The comparison that we are given between the present and Eveline's memories of the past is very different. The past seems to occupy a special place in Eveline's memory of happiness and tranquil freedom. Note what the text tells us about what she remembers about the field near her home before it was used for building houses:
One time there used to be a field there in which they used to play every evening with other people's children... The children of the avenue used to play together in that field--the Devines, the Waters, the Dunns, little Keogh the cripple, she and her brothers and sisters... Still they seemed to have been rather happy then. Her father was not so bad then; and besides, her mother was alive.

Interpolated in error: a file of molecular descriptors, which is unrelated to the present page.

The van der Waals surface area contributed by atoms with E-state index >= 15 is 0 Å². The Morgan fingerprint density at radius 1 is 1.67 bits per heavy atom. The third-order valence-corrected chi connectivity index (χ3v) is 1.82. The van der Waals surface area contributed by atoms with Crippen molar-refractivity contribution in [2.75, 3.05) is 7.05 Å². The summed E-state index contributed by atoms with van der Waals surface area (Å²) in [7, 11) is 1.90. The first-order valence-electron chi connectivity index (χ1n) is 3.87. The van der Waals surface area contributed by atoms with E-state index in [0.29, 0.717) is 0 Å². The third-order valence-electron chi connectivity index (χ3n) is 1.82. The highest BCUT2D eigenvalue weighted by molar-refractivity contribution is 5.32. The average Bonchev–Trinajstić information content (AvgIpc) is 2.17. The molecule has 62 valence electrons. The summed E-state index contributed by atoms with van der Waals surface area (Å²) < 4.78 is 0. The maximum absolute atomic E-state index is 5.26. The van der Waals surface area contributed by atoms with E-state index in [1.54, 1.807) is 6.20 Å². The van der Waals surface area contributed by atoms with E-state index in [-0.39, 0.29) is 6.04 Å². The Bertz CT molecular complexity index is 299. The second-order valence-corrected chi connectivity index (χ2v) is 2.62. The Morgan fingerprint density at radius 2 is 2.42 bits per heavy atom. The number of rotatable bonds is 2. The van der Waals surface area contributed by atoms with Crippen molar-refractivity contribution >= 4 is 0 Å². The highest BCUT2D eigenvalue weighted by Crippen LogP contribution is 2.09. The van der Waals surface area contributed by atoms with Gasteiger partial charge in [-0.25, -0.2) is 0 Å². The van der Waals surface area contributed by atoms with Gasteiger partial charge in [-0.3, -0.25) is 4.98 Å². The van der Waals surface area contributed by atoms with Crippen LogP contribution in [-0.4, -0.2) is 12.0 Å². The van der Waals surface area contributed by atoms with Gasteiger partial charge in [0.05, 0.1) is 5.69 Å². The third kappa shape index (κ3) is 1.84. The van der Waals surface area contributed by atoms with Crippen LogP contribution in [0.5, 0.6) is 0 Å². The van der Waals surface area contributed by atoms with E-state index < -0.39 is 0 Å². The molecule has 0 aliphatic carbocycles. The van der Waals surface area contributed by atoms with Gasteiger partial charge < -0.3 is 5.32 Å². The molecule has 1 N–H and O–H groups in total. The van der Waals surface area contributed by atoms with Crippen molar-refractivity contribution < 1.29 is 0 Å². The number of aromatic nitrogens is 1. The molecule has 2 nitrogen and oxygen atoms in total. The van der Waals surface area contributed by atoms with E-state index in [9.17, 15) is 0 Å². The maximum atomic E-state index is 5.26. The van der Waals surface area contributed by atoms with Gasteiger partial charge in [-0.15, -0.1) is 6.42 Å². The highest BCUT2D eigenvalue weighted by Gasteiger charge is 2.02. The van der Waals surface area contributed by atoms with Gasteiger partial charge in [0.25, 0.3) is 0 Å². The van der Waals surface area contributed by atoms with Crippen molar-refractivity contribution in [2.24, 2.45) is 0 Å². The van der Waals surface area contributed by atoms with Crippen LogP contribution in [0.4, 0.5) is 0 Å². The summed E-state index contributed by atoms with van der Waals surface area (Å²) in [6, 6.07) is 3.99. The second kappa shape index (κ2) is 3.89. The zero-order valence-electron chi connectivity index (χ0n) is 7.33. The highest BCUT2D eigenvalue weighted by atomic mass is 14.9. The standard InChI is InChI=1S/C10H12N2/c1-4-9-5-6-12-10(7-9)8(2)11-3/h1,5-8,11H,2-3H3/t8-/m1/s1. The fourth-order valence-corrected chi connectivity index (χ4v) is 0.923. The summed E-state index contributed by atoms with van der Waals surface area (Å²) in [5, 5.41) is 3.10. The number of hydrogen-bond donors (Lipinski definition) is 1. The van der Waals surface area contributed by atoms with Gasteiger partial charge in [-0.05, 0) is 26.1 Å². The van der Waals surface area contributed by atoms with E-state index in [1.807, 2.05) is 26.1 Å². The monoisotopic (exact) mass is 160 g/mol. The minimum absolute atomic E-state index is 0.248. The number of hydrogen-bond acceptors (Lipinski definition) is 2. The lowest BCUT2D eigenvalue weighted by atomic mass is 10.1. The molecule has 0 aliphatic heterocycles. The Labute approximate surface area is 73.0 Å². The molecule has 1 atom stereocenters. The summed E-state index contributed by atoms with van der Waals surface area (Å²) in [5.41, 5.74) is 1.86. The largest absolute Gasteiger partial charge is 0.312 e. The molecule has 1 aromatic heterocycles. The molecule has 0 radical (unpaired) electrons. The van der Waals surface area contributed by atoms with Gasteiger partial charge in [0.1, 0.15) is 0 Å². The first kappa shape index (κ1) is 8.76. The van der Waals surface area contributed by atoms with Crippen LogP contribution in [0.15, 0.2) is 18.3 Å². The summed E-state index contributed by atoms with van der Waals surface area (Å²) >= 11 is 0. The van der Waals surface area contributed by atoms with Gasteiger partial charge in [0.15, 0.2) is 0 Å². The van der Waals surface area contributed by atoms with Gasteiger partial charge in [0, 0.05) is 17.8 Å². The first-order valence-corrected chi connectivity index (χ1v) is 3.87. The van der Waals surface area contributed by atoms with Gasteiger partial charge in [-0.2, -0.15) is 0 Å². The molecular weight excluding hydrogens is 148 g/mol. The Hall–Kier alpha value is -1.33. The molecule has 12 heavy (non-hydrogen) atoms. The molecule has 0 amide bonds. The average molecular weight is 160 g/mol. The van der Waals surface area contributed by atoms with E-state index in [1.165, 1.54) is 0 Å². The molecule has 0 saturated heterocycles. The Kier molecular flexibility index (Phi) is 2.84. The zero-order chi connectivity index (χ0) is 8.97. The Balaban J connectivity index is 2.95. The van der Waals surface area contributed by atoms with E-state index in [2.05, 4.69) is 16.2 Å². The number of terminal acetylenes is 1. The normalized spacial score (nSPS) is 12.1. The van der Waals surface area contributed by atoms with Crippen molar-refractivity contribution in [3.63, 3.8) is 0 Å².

Since her childhood memories of freedom and being able to play with the local children from her neighbourhood, it seems as if a whole succession of bad things have impacted Eveline's life. She hs grown up, her mother has died, her relationship with her father has worsened. As the narrator comments, "Everything changes." The innocence of childhood is therefore reminisced over with considerable happiness, especially given the momentous decision that Eveline must make in the present. Innocence has been exchanged for experience and the complicated world of being an adult.